“Three environmental organizations this week sued the U.S. Environmental Protection Agency, asking for national rules and regulations on the handling and disposing of produced water and other waste products,” The Oklahoman’s Adam Wilmoth reports.
Federal researchers feared Oklahomans were getting inaccurate information and inadequate warnings from state government scientists and officials tasked with studying and responding to a surge of earthquakes linked to oil and gas activity, a StateImpact investigation has found.
The decision allows the state’s largest utility to continue work installing air scrubbers at its coal-fired power plant in Red Rock, Okla., but environmental groups wanted OG&E to move away from coal.
A $1.3 billion budget hole and state funding crisis fueled by low crude prices has polarized a debate on the state’s financial support of wind-generated electricity.
Wind energy opponents aligned with oil billionaire and Continental Resources founder and CEO Harold Hamm want to kill wind incentives and impose a production tax similar to those levied on oil and gas production. Wind companies and supporters, for their part, say the incentives are vital and effective.
Budget cuts and the death of the Oklahoma Scenic Rivers Commission were the thrust of mid-April’s regular meeting of the OSRC. But the real fireworks were around State Question 777, which you’ve probably heard referred to as ‘right-to-farm. What you probably haven’t heard it called yet is “State Question 666.” Continue Reading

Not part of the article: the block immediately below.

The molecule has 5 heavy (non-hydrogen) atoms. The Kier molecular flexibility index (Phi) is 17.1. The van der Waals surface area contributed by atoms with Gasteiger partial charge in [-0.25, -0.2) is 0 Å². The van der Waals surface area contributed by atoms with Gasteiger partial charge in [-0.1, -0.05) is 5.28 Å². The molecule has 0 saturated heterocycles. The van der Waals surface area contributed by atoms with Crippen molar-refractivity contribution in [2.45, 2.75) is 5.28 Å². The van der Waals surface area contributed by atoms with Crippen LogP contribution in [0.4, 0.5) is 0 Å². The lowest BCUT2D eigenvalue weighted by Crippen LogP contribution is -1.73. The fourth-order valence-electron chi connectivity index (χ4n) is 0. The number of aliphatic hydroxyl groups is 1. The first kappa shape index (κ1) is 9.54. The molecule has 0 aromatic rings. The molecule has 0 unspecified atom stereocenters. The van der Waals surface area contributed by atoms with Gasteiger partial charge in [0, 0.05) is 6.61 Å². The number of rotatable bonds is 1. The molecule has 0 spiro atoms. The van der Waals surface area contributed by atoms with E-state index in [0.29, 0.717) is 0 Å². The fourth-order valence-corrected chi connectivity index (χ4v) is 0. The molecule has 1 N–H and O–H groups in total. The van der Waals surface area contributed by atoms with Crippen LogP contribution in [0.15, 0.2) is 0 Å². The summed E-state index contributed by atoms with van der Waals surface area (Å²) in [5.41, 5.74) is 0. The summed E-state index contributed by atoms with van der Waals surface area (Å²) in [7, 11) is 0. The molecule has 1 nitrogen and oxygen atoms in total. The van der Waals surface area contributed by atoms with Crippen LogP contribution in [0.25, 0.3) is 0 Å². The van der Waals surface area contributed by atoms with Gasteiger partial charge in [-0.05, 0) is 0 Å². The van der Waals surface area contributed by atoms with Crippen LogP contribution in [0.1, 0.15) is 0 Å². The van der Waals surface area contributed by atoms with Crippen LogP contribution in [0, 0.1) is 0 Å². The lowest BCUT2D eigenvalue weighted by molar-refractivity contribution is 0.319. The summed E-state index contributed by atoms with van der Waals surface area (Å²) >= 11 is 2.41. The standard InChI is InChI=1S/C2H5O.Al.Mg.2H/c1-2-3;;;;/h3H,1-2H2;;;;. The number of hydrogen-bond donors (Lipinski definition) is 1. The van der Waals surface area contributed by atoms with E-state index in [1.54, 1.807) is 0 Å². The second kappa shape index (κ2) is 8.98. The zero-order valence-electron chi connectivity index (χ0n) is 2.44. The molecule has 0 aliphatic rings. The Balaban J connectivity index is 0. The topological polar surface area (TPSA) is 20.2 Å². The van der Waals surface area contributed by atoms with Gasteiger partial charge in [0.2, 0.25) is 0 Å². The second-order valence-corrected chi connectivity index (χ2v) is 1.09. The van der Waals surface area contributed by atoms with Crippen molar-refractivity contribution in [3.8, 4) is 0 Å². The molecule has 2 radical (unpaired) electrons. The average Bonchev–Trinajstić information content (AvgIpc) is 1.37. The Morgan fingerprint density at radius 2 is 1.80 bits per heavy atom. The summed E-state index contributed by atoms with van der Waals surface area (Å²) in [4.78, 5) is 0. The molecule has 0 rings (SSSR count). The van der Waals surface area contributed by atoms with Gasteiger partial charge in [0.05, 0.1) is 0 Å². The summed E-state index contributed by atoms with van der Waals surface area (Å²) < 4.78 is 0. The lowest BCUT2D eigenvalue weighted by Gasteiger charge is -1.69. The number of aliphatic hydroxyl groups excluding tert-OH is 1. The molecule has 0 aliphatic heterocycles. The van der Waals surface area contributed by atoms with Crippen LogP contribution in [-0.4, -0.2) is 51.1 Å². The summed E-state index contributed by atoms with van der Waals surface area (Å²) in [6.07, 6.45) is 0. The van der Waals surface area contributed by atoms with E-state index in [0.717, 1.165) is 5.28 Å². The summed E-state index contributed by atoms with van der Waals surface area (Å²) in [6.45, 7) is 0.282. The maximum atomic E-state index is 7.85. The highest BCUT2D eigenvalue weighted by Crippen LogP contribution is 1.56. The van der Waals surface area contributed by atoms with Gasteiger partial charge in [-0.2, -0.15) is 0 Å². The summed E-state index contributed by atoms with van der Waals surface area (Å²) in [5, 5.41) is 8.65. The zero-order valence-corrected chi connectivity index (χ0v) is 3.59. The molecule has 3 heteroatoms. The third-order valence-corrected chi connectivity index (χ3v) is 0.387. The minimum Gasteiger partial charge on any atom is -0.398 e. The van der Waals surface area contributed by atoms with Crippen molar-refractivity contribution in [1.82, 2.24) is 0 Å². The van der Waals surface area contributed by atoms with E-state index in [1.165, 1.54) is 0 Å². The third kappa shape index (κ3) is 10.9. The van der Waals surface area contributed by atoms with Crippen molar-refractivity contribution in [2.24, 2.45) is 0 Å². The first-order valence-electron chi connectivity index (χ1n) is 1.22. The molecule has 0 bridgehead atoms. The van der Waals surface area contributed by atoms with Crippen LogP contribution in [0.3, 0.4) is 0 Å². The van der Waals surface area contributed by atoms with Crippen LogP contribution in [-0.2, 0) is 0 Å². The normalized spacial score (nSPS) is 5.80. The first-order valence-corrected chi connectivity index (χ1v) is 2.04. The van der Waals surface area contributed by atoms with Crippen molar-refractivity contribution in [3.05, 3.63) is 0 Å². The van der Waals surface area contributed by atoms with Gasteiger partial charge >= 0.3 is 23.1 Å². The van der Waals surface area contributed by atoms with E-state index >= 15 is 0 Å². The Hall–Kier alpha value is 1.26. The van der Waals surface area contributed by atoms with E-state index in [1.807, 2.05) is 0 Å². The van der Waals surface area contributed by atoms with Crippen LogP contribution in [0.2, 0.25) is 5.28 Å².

The Oklahoma Scenic Rivers Commission is a small agency with a big job: Police the Illinois River and protect six of the state’s most delicate waterways from pollution. But budget cuts have forced the commission to plan for its own death.
Oklahoma Gov. Mary Fallin on Monday signed legislation that clarifies state regulators’ authority to take action on oil and gas operations linked to earthquakes. Continue Reading
The city of Hugo and its water authority “filed a lawsuit alleging its former drinking water contractor perpetrated fraud, acted negligently, created a public nuisance and breached its contract, among other things,” The Journal Record’s Sarah Terry-Cobo reports.
The Oklahoma City energy company said Friday the U.S. government has “dropped its grand jury investigation of possible antitrust violations in the purchase or lease of land, oil or natural gas rights from 2012 and prior years,” The Oklahoman’s Adam Wilmoth reports.
Brooke Hall has lived in the Parkway Mobile Home Park most of her life. She’s never really liked the taste of the water that comes from the park’s wells, but she didn’t think it could be dangerous until she was in the hospital giving birth to her son.